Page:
At Data dog, DelRel is under product. As Jason notes, “Actually product is an interesting sort of place because it’s not quite engineering, our siblings are product owners, which is a nice place because product owners talk to our customers and get feedback about our product. When I was at O’Reilly, I was under marketing. And I feel like that’s a great place as an engineer, you learn more about what marketing does, and you get these skills.”
Do you still write code?
A lot of people that may be considering to go into this field may see it as a step away from engineering. How do you cope with not writing production code anymore?
Jason explained “We actually do write some production code. So within my team, I try to everybody on our team tries to maintain at least a little bit of something in production in order to keep our feet in the game.”
Rain notes that as you’re troubleshooting, ideally, you’re writing your documentation. “If even if it’s only in your comments within the code, and you’re you’re in meetings, you’re coordinating with other developers with project managers. Like there’s, there’s always aspects of your job that are not code.”
She still contributes very much to OpenStack. If I didn’t, I wouldn’t be able to keep in touch with the project as well.
Jason offers a different perspective “I don’t write code for production. That is the most liberating thing. As an engineer, I get to code for fun.” He, however, notes that in some ways, that actually raises the bar for your code as it requires understanding both in house and externally.
Good DevRel resources
An experienced devrel in the audience shared the challenge of applying for roles where hirers had no real understanding of the role or what they were aiming to achieve. Despite a decade of experience “I was not hired because I had no marketing degree. But from the other side, I was not the right person because I have no experience in programming for a production project.”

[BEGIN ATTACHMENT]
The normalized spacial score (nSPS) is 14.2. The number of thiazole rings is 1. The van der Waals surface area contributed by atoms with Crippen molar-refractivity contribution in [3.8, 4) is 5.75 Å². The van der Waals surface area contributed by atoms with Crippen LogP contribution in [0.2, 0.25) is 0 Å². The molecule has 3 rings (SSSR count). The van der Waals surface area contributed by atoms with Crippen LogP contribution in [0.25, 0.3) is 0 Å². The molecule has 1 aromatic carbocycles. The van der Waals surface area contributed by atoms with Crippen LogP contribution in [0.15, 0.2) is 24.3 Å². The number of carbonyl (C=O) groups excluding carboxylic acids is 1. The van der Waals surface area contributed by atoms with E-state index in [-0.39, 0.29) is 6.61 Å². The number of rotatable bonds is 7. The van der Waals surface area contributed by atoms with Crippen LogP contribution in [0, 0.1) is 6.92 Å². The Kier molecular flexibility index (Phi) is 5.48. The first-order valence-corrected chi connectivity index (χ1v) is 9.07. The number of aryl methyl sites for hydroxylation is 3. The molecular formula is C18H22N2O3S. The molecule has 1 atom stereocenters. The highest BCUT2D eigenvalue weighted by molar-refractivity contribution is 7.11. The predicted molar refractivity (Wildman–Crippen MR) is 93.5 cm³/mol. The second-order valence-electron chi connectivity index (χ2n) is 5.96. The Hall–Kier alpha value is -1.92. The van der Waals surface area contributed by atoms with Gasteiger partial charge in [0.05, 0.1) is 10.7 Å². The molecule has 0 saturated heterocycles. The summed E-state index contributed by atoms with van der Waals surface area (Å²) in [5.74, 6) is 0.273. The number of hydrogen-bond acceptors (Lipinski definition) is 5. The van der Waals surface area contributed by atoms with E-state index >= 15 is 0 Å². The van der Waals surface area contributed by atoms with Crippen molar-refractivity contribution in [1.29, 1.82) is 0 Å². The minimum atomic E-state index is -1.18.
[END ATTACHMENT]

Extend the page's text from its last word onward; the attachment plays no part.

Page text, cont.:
The panel was quick to offer a plethora of suggestions for good resources (watch the video to go through all of them.) These include:
- The Business Value of Developer Relations: How and Why Technical Communities Are Key To Your Success
- DevRel Weekly and other newsletters
Jason – also suggests, “I think the most useful thing, like from the first interview is to have ready a story. Because this is what we do. We tell stories, right? Have a story about yourself, where you’re the protagonist? And you outline the problem that they face (and you should do the research to understand the problems they face) and how you’re going to solve that problem for them. This allows you to frame the conversation right, not about the skills that they think you ought to have now, but about the skills that you can both agree that you need to achieve the goals that you lay out.
And then, you can maybe even then begin to move the conversation away from like a super heavy technical interview or something like that. So I’ve had to always do technical interviews that just seems to be par for the course. But they were always because I think either I’m interviewing with people who really get Developer Relations or I’ve been persuasive in my storytelling, they find a way to skew these interviews in a way that aligns with what I’m putting on the table for what I canprovide with my skill set. So be proactive. That’s my advice when you go into an interview, take control, right by offering a compelling story.
He also suggested getting involved in an open source project to gain more experience. “But that’s not only writing code, but like a lot of interaction with people. Even more than that you’ve obviously already been doing so that might be a way forward as well.”